"That's What She Said" podcast provides proud, black, female voices
If you're lucky enough to know of Shavonda Sisson and Tracey Corder, chances are your curiosity will push you to ask them for their thoughts on something that's been on your mind.
The Milwaukee natives are the hosts of the podcast "That's What She Said" – a weekly-ish show that in its typical 90-minute run time will feature a flurry of subjects that range from race in America to relationships, sexuality, pop culture, local news and more. Corder now lives in Oakland while Sisson still resides in Milwaukee.
What started two years ago as a show listened to only by friends has gained a small but enthusiastic fan base. No doubt fans are drawn to the show by how happy Sisson and Corder are to flaunt their blackness and femininity – two qualities they say are in short supply in today's media landscape.
"It was really about wanting to make sure we had a voice," Corder said. "Folks don't hear our stories and so we wanted to make sure people could hear directly from us, what we were feeling and experiencing."
Corder, 33, and Sisson, 37, who go by Tee and Von on the show, met two years ago when a mutual friend inserted the two into a Facebook group chat about Milwaukee politics. The two quickly realized they liked each other's style and, within months, launched the podcast, which debuted crudely with the two speaking over the phone.
Neither had much of a background in radio or podcasts. Corder, a racial justice campaign organizer for a national nonprofit, had appeared briefly on Riverwest Radio in the past. Sisson, a client relations associate for the Nonprofit Center of Milwaukee, had once tried her hand at starting a podcast, which flamed out fast.
The two still produce the show on their own today, where they have graduated from the phone, but occasionally run into audio issues ("If we could just overcome those sound issues, I feel like we would be winning Emmys for podcast production," Sisson joked).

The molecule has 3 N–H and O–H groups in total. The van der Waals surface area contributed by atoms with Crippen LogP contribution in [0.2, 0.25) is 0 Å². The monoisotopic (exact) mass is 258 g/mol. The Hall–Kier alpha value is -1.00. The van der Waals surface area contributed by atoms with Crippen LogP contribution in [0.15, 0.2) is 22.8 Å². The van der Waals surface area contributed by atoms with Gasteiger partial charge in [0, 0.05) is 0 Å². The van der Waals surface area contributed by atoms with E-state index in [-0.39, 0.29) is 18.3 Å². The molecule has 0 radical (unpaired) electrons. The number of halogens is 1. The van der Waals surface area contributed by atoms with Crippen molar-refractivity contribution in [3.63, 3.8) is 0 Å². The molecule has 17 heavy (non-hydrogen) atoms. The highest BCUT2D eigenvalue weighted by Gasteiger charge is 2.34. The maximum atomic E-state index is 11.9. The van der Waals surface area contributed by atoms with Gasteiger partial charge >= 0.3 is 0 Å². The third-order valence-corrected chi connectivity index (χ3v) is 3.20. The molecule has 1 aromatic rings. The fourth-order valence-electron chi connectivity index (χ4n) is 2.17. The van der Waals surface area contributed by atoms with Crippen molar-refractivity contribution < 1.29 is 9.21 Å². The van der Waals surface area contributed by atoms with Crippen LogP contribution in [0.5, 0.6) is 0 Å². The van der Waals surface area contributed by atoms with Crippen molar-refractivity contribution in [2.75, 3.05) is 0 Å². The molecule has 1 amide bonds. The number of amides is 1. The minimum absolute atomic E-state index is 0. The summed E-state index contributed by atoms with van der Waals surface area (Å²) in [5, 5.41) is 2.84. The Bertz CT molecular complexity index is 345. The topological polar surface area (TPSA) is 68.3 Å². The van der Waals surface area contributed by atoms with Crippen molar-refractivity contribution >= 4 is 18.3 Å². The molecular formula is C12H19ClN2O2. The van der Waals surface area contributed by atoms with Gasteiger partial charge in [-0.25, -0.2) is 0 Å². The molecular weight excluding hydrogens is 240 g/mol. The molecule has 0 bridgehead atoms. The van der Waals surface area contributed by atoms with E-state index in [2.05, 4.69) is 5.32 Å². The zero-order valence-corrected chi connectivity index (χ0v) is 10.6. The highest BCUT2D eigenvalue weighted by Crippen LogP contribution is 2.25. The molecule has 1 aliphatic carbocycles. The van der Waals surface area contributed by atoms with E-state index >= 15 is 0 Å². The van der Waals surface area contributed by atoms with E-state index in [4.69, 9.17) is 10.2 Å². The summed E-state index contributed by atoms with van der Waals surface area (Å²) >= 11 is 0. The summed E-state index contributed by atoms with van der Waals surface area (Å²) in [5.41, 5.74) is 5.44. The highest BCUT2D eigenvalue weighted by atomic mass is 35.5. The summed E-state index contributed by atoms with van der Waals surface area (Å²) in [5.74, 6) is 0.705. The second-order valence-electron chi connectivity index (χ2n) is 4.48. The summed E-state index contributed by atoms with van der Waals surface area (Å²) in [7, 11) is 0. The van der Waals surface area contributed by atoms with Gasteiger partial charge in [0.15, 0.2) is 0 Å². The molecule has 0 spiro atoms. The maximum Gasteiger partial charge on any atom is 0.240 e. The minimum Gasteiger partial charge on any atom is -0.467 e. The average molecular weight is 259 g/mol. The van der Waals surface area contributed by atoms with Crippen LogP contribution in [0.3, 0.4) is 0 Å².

Nevertheless, the show is now on four platforms (SoundCloud, iTunes, Stitcher and GooglePlay) and the two have cultivated a following – the show's Facebook page has 2,000 followers – for their unequivocal and unapologetic opinions that you probably wouldn't hear from mainstream or white media outlets.
In past episodes, they have discussed their lack of faith in white women. They have debated how to handle white family members who clumsily discuss racial matters. They have analyzed how open relationships work, criticized the idea that feminist movements should exclude trans women and proclaimed they would no longer watch the NFL with quarterback Colin Kaepernick still without a job after he protested the national anthem last season.
But the show maintains a personal touch. Corder and Sisson often talk about their own relationships – romantic, familial, friendly and other types. And anything that relates to the treatment of people like them – black women – is near to them.
Asked what topic she gets the most satisfaction from, Sisson replied, "Any time we're standing up for black women and girls." In their last episode, for instance, Sisson and Corder drew a connection from listening to the music of R. Kelly – who has recently been accused of leading an abusive cult of women – and being complicit in a long history of devaluing and not caring about black women.
"I've always been very proud of where we stand on those issues," she said.
Listening to their podcast will probably boil up some curiosity of your own. A reporter recently asked them to play word association and the two were happy to oblige:
Sisson: "I don't know him."
Rihanna getting thicker
Corder: "We're here for it, while understanding, at the same time, that this embrace of her getting thicker is not extended to all women."
White people with dreadlocks
Sisson: "Uh, uh. No."
Corder: "Stop it."
Milwaukee Police Chief Edward Flynn
Corder: "Defund the police."
Despite their small audience, the show has brought the two an unexpected amount of accountability, they said. Listeners have used their inbox to call them out on inconsistencies and to argue with them. But they welcome that.
"It makes me extend grace to others because I have to confront where I'm inconsistent," Sisson said. "I have to talk about that, confront that. It's been a great opportunity to do that in front of other people."
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